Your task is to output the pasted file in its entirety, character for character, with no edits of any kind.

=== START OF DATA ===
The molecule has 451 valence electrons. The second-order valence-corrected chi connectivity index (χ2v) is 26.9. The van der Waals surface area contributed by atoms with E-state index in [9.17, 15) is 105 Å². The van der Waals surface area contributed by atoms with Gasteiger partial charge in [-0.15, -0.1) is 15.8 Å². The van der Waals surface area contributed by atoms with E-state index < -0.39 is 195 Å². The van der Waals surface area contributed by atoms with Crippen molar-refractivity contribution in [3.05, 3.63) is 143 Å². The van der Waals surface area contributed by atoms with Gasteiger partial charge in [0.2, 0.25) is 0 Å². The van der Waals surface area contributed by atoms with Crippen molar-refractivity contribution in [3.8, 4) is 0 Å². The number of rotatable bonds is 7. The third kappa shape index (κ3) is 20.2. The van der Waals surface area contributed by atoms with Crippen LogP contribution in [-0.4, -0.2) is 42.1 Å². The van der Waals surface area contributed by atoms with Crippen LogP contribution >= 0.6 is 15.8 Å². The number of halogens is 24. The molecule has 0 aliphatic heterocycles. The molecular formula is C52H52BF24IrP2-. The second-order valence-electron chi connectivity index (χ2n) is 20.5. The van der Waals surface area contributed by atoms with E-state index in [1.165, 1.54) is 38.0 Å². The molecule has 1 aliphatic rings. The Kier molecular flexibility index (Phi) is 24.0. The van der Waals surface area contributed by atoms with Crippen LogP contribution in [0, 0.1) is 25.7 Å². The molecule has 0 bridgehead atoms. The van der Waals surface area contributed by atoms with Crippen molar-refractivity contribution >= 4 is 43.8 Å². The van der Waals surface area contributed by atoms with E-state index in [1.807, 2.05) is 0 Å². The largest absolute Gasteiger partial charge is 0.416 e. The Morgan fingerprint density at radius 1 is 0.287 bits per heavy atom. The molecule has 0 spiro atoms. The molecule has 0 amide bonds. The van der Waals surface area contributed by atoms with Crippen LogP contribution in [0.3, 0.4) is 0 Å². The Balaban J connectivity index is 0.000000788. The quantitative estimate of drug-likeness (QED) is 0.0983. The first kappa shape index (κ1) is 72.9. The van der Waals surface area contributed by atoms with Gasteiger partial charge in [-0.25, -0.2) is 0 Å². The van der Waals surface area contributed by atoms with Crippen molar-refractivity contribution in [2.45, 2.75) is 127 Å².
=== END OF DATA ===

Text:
The molecule has 451 valence electrons. The second-order valence-corrected chi connectivity index (χ2v) is 26.9. The van der Waals surface area contributed by atoms with E-state index in [9.17, 15) is 105 Å². The van der Waals surface area contributed by atoms with Gasteiger partial charge in [-0.15, -0.1) is 15.8 Å². The van der Waals surface area contributed by atoms with E-state index < -0.39 is 195 Å². The van der Waals surface area contributed by atoms with Crippen molar-refractivity contribution in [3.05, 3.63) is 143 Å². The van der Waals surface area contributed by atoms with Gasteiger partial charge in [0.2, 0.25) is 0 Å². The van der Waals surface area contributed by atoms with Crippen molar-refractivity contribution in [3.8, 4) is 0 Å². The number of rotatable bonds is 7. The third kappa shape index (κ3) is 20.2. The van der Waals surface area contributed by atoms with Crippen LogP contribution in [-0.4, -0.2) is 42.1 Å². The van der Waals surface area contributed by atoms with Crippen LogP contribution >= 0.6 is 15.8 Å². The number of halogens is 24. The molecule has 0 aliphatic heterocycles. The molecular formula is C52H52BF24IrP2-. The second-order valence-electron chi connectivity index (χ2n) is 20.5. The van der Waals surface area contributed by atoms with E-state index in [1.165, 1.54) is 38.0 Å². The molecule has 1 aliphatic rings. The Kier molecular flexibility index (Phi) is 24.0. The van der Waals surface area contributed by atoms with Crippen LogP contribution in [0, 0.1) is 25.7 Å². The molecule has 0 bridgehead atoms. The van der Waals surface area contributed by atoms with Crippen molar-refractivity contribution >= 4 is 43.8 Å². The van der Waals surface area contributed by atoms with E-state index in [1.807, 2.05) is 0 Å². The largest absolute Gasteiger partial charge is 0.416 e. The Morgan fingerprint density at radius 1 is 0.287 bits per heavy atom. The molecule has 0 spiro atoms. The molecule has 0 amide bonds. The van der Waals surface area contributed by atoms with Crippen LogP contribution in [0.3, 0.4) is 0 Å². The Balaban J connectivity index is 0.000000788. The quantitative estimate of drug-likeness (QED) is 0.0983. The first kappa shape index (κ1) is 72.9. The van der Waals surface area contributed by atoms with Gasteiger partial charge in [-0.25, -0.2) is 0 Å². The van der Waals surface area contributed by atoms with Crippen molar-refractivity contribution in [2.45, 2.75) is 127 Å².